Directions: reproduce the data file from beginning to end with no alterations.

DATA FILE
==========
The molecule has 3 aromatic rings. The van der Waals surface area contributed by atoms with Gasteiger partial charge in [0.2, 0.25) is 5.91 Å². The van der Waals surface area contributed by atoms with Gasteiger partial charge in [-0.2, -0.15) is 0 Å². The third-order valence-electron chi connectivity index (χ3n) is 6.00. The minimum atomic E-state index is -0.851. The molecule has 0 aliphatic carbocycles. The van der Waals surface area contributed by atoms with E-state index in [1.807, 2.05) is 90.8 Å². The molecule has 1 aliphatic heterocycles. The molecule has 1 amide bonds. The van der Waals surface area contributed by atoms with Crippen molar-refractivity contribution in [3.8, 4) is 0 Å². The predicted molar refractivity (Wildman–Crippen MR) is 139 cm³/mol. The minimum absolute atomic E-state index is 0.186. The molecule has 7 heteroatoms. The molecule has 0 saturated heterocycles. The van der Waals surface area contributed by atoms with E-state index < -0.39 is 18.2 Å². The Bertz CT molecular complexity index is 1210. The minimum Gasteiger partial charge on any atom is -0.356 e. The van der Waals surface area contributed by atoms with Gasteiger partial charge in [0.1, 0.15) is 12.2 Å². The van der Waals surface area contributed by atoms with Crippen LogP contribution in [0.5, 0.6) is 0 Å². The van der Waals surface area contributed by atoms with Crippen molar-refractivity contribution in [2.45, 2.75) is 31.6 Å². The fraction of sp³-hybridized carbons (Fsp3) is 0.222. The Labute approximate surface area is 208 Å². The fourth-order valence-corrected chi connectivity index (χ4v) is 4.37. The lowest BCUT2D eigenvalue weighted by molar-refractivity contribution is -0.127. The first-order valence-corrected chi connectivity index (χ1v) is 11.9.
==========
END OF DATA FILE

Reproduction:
The molecule has 3 aromatic rings. The van der Waals surface area contributed by atoms with Gasteiger partial charge in [0.2, 0.25) is 5.91 Å². The van der Waals surface area contributed by atoms with Gasteiger partial charge in [-0.2, -0.15) is 0 Å². The third-order valence-electron chi connectivity index (χ3n) is 6.00. The minimum atomic E-state index is -0.851. The molecule has 0 aliphatic carbocycles. The van der Waals surface area contributed by atoms with E-state index in [1.807, 2.05) is 90.8 Å². The molecule has 1 aliphatic heterocycles. The molecule has 1 amide bonds. The van der Waals surface area contributed by atoms with Crippen molar-refractivity contribution in [3.8, 4) is 0 Å². The predicted molar refractivity (Wildman–Crippen MR) is 139 cm³/mol. The minimum absolute atomic E-state index is 0.186. The molecule has 7 heteroatoms. The molecule has 0 saturated heterocycles. The van der Waals surface area contributed by atoms with E-state index < -0.39 is 18.2 Å². The Bertz CT molecular complexity index is 1210. The minimum Gasteiger partial charge on any atom is -0.356 e. The van der Waals surface area contributed by atoms with Gasteiger partial charge in [0.1, 0.15) is 12.2 Å². The van der Waals surface area contributed by atoms with Crippen LogP contribution in [0.5, 0.6) is 0 Å². The van der Waals surface area contributed by atoms with Crippen molar-refractivity contribution in [2.45, 2.75) is 31.6 Å². The fraction of sp³-hybridized carbons (Fsp3) is 0.222. The Labute approximate surface area is 208 Å². The fourth-order valence-corrected chi connectivity index (χ4v) is 4.37. The lowest BCUT2D eigenvalue weighted by molar-refractivity contribution is -0.127. The first-order valence-corrected chi connectivity index (χ1v) is 11.9.